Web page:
A page-turning tale about Travel medicine, Tibetan lamas, and love in the Himalayas…
Finding a fascinating and gratifying medical practice in Kathmandu saved his medical career, but befriending a reincarnate Tibetan lama transformed his life.
This compellingly written memoir is a grand adventure tale of travel in Nepal and Tibet, tense and highly emotional medical encounters, new romances, and ground-breaking medical research. But all these eventually take a back seat to what the author learns about Tibetan Buddhism and the ability to train in compassion. The author reveals the details of his personal tutoring in Buddhism and his gradual exposure to mysteries and hard-to-explain events that he personally witnesses. For all the readers who dream about what it might be like to travel to the Himalayas and achieve a genuine spiritual connection, this book is the story of how that dream can come true.
You can pe-order a signed copy today!
What the critics are saying | Reviews of A Gentle Rain of Compassion
David Shlim has had a remarkable life, both in service of those in need in remote parts of the world and of spiritual discovery in the presence of some of the greatest Tibetan masters of our times. In Nepal, for over fifteen years, he was the physician of reference for visiting travelers and was also often called to look after the health of monastics, lamas and teachers. Uniting his medical vocation with the essence of Buddhism — altruism and compassion — he published a remarkable book, Medicine and Compassion — which led to his teaching physicians around the world on how to bring back compassion at the heart of their profession and day to day activities. His lively and insightful memoirs are a delight to read.
Buddhist monk, scientist, philanthropist, and translator, and the author of twenty books on Tibetan Buddhist topics.
I really believe that the author has written an important and wonderful book—this is not just the story of a young man in foreign parts (although it is that), or the story of his own, gradual enlightenment (although it is that too), but it is the story of how seemingly accidental the most important steps in our lives can seem. What is transcendent and original about this work in a sometimes tired and overcrowded memoir field is that the author somehow magically makes himself less important and the journey more important as we go along. How rare and lovely. I also think the writing and anecdotes are wonderfully done – he manages glimpses of humor and self-awareness, even as the reader is drawn along by the sheer edge-of-the-seat, life-and-death material. The work is tight, boiled down to a narrative that’s focused on this lovely, slow-opening of a realization – the work shifting from the adrenaline of trauma of medicine to the need for compassion in it.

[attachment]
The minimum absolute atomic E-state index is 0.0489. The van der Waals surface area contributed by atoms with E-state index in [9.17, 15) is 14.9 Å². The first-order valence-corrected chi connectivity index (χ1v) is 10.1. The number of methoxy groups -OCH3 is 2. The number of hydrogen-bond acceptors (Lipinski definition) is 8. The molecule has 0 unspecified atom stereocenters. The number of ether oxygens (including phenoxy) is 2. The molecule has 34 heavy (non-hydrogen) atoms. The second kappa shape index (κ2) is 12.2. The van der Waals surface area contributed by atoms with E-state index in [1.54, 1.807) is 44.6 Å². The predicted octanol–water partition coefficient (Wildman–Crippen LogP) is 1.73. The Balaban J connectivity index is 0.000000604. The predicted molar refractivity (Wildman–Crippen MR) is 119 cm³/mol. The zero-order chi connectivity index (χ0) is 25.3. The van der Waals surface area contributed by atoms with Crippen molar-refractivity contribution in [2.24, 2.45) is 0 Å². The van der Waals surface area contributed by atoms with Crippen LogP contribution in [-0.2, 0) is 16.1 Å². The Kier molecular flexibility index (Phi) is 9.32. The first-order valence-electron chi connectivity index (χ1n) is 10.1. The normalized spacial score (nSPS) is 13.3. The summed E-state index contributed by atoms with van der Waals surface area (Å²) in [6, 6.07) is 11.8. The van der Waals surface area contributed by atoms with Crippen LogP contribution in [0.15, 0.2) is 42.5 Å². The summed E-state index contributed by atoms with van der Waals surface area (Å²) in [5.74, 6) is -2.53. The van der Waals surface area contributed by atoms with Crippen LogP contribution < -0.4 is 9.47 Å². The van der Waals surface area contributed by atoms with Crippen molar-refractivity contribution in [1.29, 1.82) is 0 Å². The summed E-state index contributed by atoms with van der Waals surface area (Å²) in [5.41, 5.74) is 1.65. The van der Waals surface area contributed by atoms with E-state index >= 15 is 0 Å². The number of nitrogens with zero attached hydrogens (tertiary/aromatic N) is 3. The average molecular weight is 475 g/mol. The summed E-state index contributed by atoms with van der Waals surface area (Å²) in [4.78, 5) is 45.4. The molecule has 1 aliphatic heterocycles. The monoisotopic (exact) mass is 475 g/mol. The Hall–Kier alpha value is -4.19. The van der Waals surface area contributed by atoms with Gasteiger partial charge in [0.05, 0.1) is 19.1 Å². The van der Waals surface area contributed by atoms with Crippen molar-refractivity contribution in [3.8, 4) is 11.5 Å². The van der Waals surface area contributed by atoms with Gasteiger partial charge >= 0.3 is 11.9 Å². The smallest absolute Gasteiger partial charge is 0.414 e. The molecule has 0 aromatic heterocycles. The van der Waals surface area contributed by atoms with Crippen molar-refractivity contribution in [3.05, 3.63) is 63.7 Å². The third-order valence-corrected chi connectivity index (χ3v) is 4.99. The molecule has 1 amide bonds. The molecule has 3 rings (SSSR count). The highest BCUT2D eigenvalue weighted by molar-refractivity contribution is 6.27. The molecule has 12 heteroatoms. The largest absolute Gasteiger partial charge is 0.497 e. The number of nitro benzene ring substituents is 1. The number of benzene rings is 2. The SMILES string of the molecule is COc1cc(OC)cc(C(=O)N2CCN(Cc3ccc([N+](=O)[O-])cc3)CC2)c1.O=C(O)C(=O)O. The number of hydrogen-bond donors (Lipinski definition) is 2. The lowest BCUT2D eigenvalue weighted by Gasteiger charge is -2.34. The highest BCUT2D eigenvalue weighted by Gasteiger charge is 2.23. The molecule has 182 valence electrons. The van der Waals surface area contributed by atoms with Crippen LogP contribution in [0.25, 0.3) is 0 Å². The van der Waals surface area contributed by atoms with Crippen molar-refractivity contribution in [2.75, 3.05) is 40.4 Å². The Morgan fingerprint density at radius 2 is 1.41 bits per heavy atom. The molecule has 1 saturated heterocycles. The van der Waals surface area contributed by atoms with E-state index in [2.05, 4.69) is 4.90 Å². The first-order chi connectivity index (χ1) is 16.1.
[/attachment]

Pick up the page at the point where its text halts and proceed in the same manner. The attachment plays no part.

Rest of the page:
Author of the New York Times Best Selling memoirs, Don’t Let’s Go to the Dogs Tonight, Cocktail Hour Under the Tree of Forgetfulness, and Leaving Before the Rains Come, among several other books. Fuller has written for The New Yorker, Vogue, and is a frequent contributor to National Geographic Magazine.
A note from the author, David R Shlim MD…
I’m still reeling from the news that my memoir won the International Book Awards prize for best autobiography/memoir in 2022. The award covers books from the last three years. I’m happy that my story about my relationships with great Tibetan teachers and my adventures, medical and otherwise, in the Himalayas can finally be shared.
Starting today, the book is available for pre-order from the publisher: https://www.diangelopublications.com/books/a-gentle-rain-of-compassion
The book will be released on 1 September 2022, but by pre-ordering you can guarantee getting your copy as soon as it is released. In addition, we are offering a limited number of signed copies of the hardback edition, which I’m sure you will treasure, and which would also make great gifts. I know that many of you are anxious to read the book, but probably not as anxious as I am to have you read it and tell me your reactions. As strange as it may sound, I’ve been writing this book for seventeen years. To have it emerge like this and get this immediate recognition is like a dream.
Although the book is a nice end in itself, my purpose in trying to share this story is to point to the ways that I learned about training in compassion, and the value of compassion in the world.